“You–you’re not supposed to associate with Embrizid. If that’s how you collapsed the well, then–”

“I didn’t!”

“Keep yourself under control,” the soldier said with a shaking voice as he backed away. “If you fiddle with another spell, there’ll be punishment for you. You’ll have a long sit in a cold room.”

He gave a curt nod, turned on his heel, and left.

“There,” said Tulkot. “With me here, they’ll fear you and your talents.”

I snorted. “It’s just awful luck, nothing more. You didn’t help.”

I brushed off my knees and started back toward the Village. Tulkot pranced beside me, chattering about Sorcerer gossip in his gravelly Embrizid voice. His white coloring was rare and handsome, and he would be grand when he grew out of his gawkiness. Like all Embrizid, he was a four-legged, winged creature, coated thick with feathers. His face was elongated and framed with a fanned, grandiose mane. Large erect ears poked from his crown of feathers, and a long tail trailed behind him. His five-fingered feet were reminiscent of human hands, save for the long, sharp claws extending from each digit.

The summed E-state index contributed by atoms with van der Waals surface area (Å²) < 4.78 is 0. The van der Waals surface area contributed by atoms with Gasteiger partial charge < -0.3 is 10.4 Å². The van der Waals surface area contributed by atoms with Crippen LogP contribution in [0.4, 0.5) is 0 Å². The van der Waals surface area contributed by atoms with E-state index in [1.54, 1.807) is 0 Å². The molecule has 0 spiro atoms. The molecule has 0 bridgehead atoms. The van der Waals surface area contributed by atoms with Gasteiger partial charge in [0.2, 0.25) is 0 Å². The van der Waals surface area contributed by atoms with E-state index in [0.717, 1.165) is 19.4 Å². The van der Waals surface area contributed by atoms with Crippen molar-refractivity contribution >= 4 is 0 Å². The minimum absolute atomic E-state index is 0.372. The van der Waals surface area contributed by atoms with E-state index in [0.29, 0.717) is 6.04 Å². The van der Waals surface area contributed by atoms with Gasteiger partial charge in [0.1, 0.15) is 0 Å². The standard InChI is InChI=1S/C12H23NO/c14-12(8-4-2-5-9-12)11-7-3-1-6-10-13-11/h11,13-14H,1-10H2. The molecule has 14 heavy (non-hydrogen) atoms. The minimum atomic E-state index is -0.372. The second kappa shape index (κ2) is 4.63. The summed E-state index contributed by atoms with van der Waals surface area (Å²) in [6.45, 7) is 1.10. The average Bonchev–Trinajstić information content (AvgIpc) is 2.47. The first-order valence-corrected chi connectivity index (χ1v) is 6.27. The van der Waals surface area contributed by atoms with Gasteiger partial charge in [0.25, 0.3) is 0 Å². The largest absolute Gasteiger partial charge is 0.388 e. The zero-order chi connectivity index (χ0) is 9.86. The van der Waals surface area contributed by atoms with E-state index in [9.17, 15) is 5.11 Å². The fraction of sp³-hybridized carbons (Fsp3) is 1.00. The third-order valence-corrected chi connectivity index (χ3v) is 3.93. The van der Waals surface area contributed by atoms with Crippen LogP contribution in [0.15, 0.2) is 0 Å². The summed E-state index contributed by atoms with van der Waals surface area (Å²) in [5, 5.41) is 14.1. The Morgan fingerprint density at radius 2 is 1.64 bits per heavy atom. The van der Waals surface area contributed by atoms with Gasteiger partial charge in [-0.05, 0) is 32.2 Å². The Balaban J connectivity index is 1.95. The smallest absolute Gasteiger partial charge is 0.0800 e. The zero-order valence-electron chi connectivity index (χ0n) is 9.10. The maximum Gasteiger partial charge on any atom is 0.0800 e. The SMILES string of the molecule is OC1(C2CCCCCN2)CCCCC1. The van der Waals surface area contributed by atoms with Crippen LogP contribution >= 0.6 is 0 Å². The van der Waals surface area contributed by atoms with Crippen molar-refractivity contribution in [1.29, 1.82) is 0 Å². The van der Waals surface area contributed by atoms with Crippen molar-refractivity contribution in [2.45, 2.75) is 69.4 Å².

“–hunters killing us off in the desert–”

I frowned. “Wait–what did you say?”

Tulkot shook his mane in irritation. “Sar said hunters are killing some of the Embrizid. That’s why things collapse. The spells break. A couple other bits of wall and statues came down a week ago.”

Sar was king of the Embrizid. He consulted with our own Chief Fullak and organized the Embrizid’s work with human Sorcerers in the Upper district. Embrizid provided the Sorcerers with the magic to perform spells.

“What hunters?” I asked. “Only Gearda can survive in the desert, and that’s with the heaps of spells over Minunaga to keep the desert out.”

“No one’s seen them, but Embrizid go out to hunt, and they don’t come back. Embrizid don’t die all too often, so we notice. And anyways, people are smart… maybe some from the west brought enough water and food. They could live in the desert.”